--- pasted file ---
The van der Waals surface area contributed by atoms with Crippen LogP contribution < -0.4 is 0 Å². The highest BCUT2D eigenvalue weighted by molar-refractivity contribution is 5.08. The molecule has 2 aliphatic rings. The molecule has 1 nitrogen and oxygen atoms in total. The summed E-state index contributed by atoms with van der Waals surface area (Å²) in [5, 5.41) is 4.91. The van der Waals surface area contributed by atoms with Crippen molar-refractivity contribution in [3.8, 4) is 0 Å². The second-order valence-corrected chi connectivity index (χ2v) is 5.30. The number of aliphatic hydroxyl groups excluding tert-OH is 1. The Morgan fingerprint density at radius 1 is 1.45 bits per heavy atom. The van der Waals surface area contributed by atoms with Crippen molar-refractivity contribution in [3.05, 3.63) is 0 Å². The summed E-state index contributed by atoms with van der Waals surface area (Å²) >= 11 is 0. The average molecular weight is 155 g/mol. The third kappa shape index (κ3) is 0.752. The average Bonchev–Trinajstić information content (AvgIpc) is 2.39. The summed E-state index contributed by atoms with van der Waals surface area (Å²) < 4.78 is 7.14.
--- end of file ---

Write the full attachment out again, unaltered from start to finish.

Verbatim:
The van der Waals surface area contributed by atoms with Crippen LogP contribution < -0.4 is 0 Å². The highest BCUT2D eigenvalue weighted by molar-refractivity contribution is 5.08. The molecule has 2 aliphatic rings. The molecule has 1 nitrogen and oxygen atoms in total. The summed E-state index contributed by atoms with van der Waals surface area (Å²) in [5, 5.41) is 4.91. The van der Waals surface area contributed by atoms with Crippen molar-refractivity contribution in [3.8, 4) is 0 Å². The second-order valence-corrected chi connectivity index (χ2v) is 5.30. The number of aliphatic hydroxyl groups excluding tert-OH is 1. The Morgan fingerprint density at radius 1 is 1.45 bits per heavy atom. The van der Waals surface area contributed by atoms with Crippen molar-refractivity contribution in [3.05, 3.63) is 0 Å². The summed E-state index contributed by atoms with van der Waals surface area (Å²) >= 11 is 0. The average molecular weight is 155 g/mol. The third kappa shape index (κ3) is 0.752. The average Bonchev–Trinajstić information content (AvgIpc) is 2.39. The summed E-state index contributed by atoms with van der Waals surface area (Å²) < 4.78 is 7.14.